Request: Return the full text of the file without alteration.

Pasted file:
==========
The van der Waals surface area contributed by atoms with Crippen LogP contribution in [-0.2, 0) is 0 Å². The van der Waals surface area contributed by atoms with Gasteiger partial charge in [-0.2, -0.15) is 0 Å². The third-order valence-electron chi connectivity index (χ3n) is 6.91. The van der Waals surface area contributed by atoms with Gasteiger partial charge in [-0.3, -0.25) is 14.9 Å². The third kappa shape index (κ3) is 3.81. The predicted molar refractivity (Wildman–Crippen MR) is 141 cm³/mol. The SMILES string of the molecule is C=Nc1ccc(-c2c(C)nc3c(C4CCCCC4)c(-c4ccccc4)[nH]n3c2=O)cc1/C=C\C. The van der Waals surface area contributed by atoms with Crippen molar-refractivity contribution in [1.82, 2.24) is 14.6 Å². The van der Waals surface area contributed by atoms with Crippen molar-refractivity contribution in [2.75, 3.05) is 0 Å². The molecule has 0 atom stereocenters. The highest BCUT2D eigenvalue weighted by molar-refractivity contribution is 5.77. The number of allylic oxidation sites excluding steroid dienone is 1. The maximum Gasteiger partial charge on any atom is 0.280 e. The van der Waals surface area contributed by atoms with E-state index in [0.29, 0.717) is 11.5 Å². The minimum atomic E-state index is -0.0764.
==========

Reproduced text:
The van der Waals surface area contributed by atoms with Crippen LogP contribution in [-0.2, 0) is 0 Å². The van der Waals surface area contributed by atoms with Gasteiger partial charge in [-0.2, -0.15) is 0 Å². The third-order valence-electron chi connectivity index (χ3n) is 6.91. The van der Waals surface area contributed by atoms with Gasteiger partial charge in [-0.3, -0.25) is 14.9 Å². The third kappa shape index (κ3) is 3.81. The predicted molar refractivity (Wildman–Crippen MR) is 141 cm³/mol. The SMILES string of the molecule is C=Nc1ccc(-c2c(C)nc3c(C4CCCCC4)c(-c4ccccc4)[nH]n3c2=O)cc1/C=C\C. The van der Waals surface area contributed by atoms with Crippen molar-refractivity contribution in [1.82, 2.24) is 14.6 Å². The van der Waals surface area contributed by atoms with Crippen molar-refractivity contribution in [2.75, 3.05) is 0 Å². The molecule has 0 atom stereocenters. The highest BCUT2D eigenvalue weighted by molar-refractivity contribution is 5.77. The number of allylic oxidation sites excluding steroid dienone is 1. The maximum Gasteiger partial charge on any atom is 0.280 e. The van der Waals surface area contributed by atoms with E-state index in [0.29, 0.717) is 11.5 Å². The minimum atomic E-state index is -0.0764.